Amazon hires public relations firm to counter popular hostility to headquarters project in New York City

By Clare Hurley
11 January 2019

“Happy New Year from your future neighbors at Amazon! Going in to 2019, we want to express how excited we are about becoming your neighbors in Long Island City, Queens,” proclaimed a propaganda ad that appeared in local news and social media last weekend.

The Amazon conglomerate faces growing popular opposition over its low wages and brutal working conditions, as well as over its ability to unilaterally dictate terms to both political parties. Following a bidding process in which state and local politicians, both Republican and Democrat, competed amongst each other to offer the most favorable terms, Amazon decided to split its second headquarters between Queens in New York City, a short distance from Wall Street, and Crystal City, Virginia, a short distance from the Pentagon.

In New York City, where Amazon plans to build a 4 million square foot office complex in a former industrial area on the East River across from midtown Manhattan, Amazon has launched a charm offensive. It has hired former elected official-turned lobbyist Mark Weprin and the public relations firm SKDKnickerbocker, which boasts such high profile clients as former president Barack Obama, New York State governor Andrew Cuomo, and former New York City mayor Michael Bloomberg.

As part of its charm offensive, Amazon is claiming that locating one of its two new headquarters in New York City will be a boon to local residents. All of Amazon’s claims along these lines should be treated with skepticism if not outright contempt. This is, after all, the same corporation that only months ago proclaimed that it was doing workers a favor when it gave many of them a pay cut.

With its headquarters project, Amazon is pursuing nothing more than naked business interests, as well as its objectives of further integrating itself into headquarters of finance capital (Wall Street) and the headquarters of the apparatus of military aggression and internal repression (Washington, D.C.). Amazon’s after-the-fact public relations campaign is aimed at ironing out popular opposition to what Amazon has already decided to do.

In addition to its promise to create 25,000 “well-paying” tech jobs over the next 10 years—in exchange for which it will reap as much as $1.7 billion in state and local tax breaks—Amazon claims that the building of its campus in Anable Basin, a stone’s throw from the largest public housing complex in the US, will result in tens of thousands more “indirect” (and mostly lower paying) jobs in construction, building services and hospitality. It also pledges to offer career training for local residents, many of whom are immigrant and minority, with a median income of $58,243 for those ages 25–44, and considerably lower for those under 25 or older than 44.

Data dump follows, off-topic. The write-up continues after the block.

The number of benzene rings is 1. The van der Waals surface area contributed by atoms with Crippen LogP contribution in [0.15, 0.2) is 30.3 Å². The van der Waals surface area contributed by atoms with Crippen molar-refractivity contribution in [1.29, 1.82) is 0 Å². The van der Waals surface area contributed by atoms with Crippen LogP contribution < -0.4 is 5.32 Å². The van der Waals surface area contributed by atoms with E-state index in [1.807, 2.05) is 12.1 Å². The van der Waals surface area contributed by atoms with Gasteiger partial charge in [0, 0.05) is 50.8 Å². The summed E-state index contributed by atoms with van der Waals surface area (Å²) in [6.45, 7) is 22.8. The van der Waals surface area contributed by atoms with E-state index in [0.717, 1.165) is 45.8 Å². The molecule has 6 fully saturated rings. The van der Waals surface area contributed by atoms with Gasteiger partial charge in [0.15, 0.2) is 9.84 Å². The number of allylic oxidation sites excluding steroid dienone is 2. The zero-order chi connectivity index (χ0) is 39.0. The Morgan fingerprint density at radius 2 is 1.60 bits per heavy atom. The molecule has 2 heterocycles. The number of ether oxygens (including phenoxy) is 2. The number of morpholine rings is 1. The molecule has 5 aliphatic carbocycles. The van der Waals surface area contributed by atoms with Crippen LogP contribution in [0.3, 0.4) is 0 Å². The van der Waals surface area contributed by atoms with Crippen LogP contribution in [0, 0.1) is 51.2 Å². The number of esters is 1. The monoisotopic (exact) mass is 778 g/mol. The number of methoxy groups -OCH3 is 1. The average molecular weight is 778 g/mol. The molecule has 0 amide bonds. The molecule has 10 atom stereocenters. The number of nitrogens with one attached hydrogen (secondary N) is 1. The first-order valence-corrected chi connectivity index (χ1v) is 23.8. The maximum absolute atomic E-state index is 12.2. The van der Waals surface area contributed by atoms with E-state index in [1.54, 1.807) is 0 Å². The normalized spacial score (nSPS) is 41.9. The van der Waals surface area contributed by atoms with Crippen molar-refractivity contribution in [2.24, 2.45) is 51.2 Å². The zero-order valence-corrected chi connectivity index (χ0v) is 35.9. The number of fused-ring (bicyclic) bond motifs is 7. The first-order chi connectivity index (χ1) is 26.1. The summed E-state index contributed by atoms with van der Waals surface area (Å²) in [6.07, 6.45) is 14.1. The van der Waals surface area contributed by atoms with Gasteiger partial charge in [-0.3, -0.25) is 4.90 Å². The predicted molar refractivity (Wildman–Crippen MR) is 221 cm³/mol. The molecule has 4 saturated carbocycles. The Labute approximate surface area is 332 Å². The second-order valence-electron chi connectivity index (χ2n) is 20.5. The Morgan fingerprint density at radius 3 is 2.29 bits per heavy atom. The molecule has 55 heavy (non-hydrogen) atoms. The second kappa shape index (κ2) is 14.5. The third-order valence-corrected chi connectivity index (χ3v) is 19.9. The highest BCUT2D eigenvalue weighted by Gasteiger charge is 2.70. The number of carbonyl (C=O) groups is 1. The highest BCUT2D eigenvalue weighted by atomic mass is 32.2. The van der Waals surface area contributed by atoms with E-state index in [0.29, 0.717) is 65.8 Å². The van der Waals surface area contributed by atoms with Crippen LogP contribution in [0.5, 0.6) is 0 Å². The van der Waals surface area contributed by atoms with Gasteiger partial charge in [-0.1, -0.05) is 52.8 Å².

This is nothing more than a rehash of the old trope of “trickle-down” economics. The rich, by virtue of being rich, spend lots of money, for which the population should supposedly be thankful because this behavior “creates” jobs.

Moreover, the number of jobs Amazon is required to “create” under the terms of the agreement is an ever-shifting and nebulous target. First announced in November 2018 by Governor Andrew Cuomo and Mayor Bill De Blasio to be fifty thousand in ten years, it became clear that it actually will be twenty five thousand jobs since the overall number is to be split between Queens and the other headquarters that will be built in Arlington, Virginia. To obscure matters further, de Blasio has been citing a longer term number of forty thousand over 15 years.

Skepticism is widespread. Greg LeRoy of the watchdog organization Good Jobs First believes the actual number of jobs Amazon would create would likely be much lower. “I can’t identify another corporate headquarters that employs 50,000 people when they already have people elsewhere.”

Even if Amazon were to create the full number of jobs, there is no guarantee that they would be full-time jobs maintained long-term at the promised $150,000 per year. Moreover, this cynical figure of $150,000 can in no way be accepted at face value, since it appears to involve averaging the pay of the high-paid Amazon executives with the rest of the workforce.

Hostility to the Amazon headquarters project in New York City is more far-reaching than questions of the conglomerate’s misleading and ever-shifting promises. There is a growing mood of combativeness among Amazon workers internationally over conditions in the company’s network of fulfillment centers, which is bound up with mounting opposition in other industries and sections of the working class. Moreover, the secretive and quasi-dictatorial way in which Amazon dictates terms to cities like New York City has exposed in stark terms the relationship between conglomerates like Amazon and America’s politicians. In New York City, Amazon demanded (and politicians dutifully agreed) that Amazon’s development plans would be allowed to circumvent review by the City Council and be exempt from the usual land-use regulations.

Bypassed entirely and left with no political cover whatsoever, a number of local elected officials have publicly denounced Amazon’s behavior, including City Council Speaker Cory Johnson and Councilmember for Queens, Jimmy Van Bramer.

Van Bramer, embarrassed by having supported the deal a year ago before the full terms were clear (which among other provisions mandated a helipad for Amazon VIPs), issued a scathing report with State Senator Michael Gianaris in November, in which both politicians said they were not elected to “serve as Amazon drones.”

At a raucous City Council meeting in December, city officials grandstanded and protesters unfurled a banner and heckled from the balcony. For the benefit of those in attendance, Johnson, Van Bramer and others grilled two Amazon executives, who barely deigned to answer their questions. By that point, the deal was already an accomplished fact, having been structured by the governor’s office to circumvent the council’s approval altogether.